Through all of this music has always provided me with great outlets for my emotions: "It brings me relief," as Neil Finn of Crowded House says in the song "Nails in my Feet." I just saw the lovely film I Capture the Castle, and the stepmother was a bit of an exhibitionist. I chuckled when she insisted, "It brings me release!" about taking her clothes off out-of-doors.

I have added I Capture the Castle to a list of art about writing that moves me: The father is a novelist with a 12-year case of writer's block whose daughter goes to extreme measures to help him write again. I found this plot thread more moving than the romantic elements, by far. There's another Neil Finn line that sparks my eyes with tears every time I hear it, from his solo album One All (One Nil outside the U.S.): "I missed the page that you thought about," which always makes me think of my supportive husband who is willing to wait for me to write my masterpieces. I hear lines like that and I know I want to have no regrets about my writing, especially because writing is definitely taking me deeper into myself than anything else has ever done. While music puts me in touch with my inner nature (believe me, there will be more on this thread later!), it is writing that helps me clarify who I am. There's a wonderful Francis Bacon quote, a portion of which I first saw inscribed on a beautiful, handcarved wooden cabinet at Bookshop Santa Cruz: "Reading maketh a full man, conference a ready man, and writing an exact man."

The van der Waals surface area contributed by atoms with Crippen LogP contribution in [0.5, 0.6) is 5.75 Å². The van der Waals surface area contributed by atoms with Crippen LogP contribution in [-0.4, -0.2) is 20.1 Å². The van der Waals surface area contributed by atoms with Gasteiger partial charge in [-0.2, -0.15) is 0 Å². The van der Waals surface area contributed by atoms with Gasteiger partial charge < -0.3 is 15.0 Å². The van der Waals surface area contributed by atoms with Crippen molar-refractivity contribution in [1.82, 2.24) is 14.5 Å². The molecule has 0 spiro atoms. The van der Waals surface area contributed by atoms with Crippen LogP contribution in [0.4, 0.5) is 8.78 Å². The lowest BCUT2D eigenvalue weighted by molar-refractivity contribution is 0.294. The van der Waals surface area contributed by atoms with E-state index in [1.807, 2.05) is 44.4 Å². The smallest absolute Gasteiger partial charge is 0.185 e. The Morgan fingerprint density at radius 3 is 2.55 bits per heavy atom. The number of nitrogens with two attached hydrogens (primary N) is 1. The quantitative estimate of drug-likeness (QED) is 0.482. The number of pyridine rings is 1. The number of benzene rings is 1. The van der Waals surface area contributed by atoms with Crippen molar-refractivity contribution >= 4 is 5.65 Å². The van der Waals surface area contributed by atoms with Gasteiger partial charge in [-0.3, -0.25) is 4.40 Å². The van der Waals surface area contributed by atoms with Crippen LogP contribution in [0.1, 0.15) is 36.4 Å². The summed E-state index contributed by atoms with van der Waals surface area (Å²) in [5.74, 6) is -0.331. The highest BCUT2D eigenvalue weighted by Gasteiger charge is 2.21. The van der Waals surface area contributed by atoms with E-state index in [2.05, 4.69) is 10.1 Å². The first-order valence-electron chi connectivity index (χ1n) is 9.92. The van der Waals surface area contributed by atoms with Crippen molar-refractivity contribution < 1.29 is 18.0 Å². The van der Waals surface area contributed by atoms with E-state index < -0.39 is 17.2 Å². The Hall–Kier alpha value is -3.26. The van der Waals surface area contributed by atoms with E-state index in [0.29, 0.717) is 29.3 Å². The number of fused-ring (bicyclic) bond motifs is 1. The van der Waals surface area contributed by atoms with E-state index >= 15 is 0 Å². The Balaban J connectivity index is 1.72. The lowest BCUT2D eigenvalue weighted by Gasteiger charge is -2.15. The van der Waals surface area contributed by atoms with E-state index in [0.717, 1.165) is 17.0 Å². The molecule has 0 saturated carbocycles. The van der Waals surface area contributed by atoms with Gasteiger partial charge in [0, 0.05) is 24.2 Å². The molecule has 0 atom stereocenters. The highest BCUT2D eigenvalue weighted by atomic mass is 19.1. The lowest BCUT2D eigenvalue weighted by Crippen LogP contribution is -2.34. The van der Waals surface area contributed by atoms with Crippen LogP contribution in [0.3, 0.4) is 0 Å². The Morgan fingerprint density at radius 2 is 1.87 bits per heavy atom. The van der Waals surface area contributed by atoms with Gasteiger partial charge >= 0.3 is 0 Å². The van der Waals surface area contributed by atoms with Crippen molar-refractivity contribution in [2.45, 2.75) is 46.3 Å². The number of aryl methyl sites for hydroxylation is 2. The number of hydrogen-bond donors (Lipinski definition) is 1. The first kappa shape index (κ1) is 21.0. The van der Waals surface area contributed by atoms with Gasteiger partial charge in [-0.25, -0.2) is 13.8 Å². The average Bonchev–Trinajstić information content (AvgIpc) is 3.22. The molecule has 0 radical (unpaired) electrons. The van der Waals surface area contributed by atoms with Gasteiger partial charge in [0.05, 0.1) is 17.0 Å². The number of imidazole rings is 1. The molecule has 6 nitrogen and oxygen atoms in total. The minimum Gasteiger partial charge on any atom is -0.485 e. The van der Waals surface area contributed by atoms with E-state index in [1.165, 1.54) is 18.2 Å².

For some of the reasons I have described, writing and publishing is not proving easy for me. I thought when I was writing short stories in college that I would be a novelist by now, but it's been difficult to shed the conditioning that kept me watching the signs to make sure I was completely safe before venturing out and saying my piece. (In therapeutic parlance, is this hypervigilance combined with post-traumatic stress disorder?) I've felt rather hobbled by this for years, but am getting more help at last.

As for that inner nature that music has helped me tap into, current inspirations are the Scissor Sisters and a visit to a Bangkok nightclub, The Bed Supperclub on gay night. I saw a woman who looked like Queen Latifah dancing on the elevated lighted platform and thought, that's who I want to be when I grow up. I have the same feeling when I see the Scissor Sisters perform. In the words of their female band member, Ana Matronic, "What we do is about people displaying their fantasies on the outside, trying to break out of the everyday, and look like their dreams." I am all over that!

So I keep on writing, listening to music, loving my family, eating well, trolling the local thrift stores for fabulous outfits, and trying to keep in mind that every day gives me new opportunities to realize my dreams and reinvent myself.

Rock on,

No comments: